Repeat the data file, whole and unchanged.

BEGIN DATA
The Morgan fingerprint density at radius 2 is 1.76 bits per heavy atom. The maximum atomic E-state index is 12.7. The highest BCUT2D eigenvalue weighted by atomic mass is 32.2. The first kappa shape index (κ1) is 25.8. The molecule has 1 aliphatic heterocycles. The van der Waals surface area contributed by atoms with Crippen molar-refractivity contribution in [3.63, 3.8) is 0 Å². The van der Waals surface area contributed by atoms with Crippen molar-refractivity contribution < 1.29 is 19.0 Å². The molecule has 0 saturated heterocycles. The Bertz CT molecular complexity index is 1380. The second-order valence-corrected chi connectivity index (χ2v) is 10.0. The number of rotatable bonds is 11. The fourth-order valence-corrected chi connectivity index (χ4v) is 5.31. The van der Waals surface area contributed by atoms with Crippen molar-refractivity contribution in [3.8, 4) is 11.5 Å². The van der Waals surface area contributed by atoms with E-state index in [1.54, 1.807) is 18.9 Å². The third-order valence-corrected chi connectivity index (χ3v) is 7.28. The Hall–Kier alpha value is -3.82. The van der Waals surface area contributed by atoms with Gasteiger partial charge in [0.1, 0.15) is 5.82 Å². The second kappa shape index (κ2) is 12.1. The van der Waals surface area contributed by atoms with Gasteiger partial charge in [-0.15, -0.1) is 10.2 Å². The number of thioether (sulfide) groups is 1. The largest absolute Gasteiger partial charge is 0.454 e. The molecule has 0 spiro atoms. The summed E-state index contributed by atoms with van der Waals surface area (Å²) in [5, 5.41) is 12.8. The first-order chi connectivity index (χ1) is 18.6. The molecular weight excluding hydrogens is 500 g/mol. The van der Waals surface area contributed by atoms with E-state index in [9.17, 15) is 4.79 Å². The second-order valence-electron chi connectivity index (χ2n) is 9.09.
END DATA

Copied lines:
The Morgan fingerprint density at radius 2 is 1.76 bits per heavy atom. The maximum atomic E-state index is 12.7. The highest BCUT2D eigenvalue weighted by atomic mass is 32.2. The first kappa shape index (κ1) is 25.8. The molecule has 1 aliphatic heterocycles. The van der Waals surface area contributed by atoms with Crippen molar-refractivity contribution in [3.63, 3.8) is 0 Å². The van der Waals surface area contributed by atoms with Crippen molar-refractivity contribution < 1.29 is 19.0 Å². The molecule has 0 saturated heterocycles. The Bertz CT molecular complexity index is 1380. The second-order valence-corrected chi connectivity index (χ2v) is 10.0. The number of rotatable bonds is 11. The fourth-order valence-corrected chi connectivity index (χ4v) is 5.31. The van der Waals surface area contributed by atoms with Crippen molar-refractivity contribution in [3.8, 4) is 11.5 Å². The van der Waals surface area contributed by atoms with E-state index in [1.54, 1.807) is 18.9 Å². The third-order valence-corrected chi connectivity index (χ3v) is 7.28. The Hall–Kier alpha value is -3.82. The van der Waals surface area contributed by atoms with Gasteiger partial charge in [0.1, 0.15) is 5.82 Å². The second kappa shape index (κ2) is 12.1. The van der Waals surface area contributed by atoms with Gasteiger partial charge in [-0.15, -0.1) is 10.2 Å². The number of thioether (sulfide) groups is 1. The largest absolute Gasteiger partial charge is 0.454 e. The molecule has 0 spiro atoms. The summed E-state index contributed by atoms with van der Waals surface area (Å²) in [5, 5.41) is 12.8. The first-order chi connectivity index (χ1) is 18.6. The molecular weight excluding hydrogens is 500 g/mol. The van der Waals surface area contributed by atoms with E-state index in [9.17, 15) is 4.79 Å². The second-order valence-electron chi connectivity index (χ2n) is 9.09.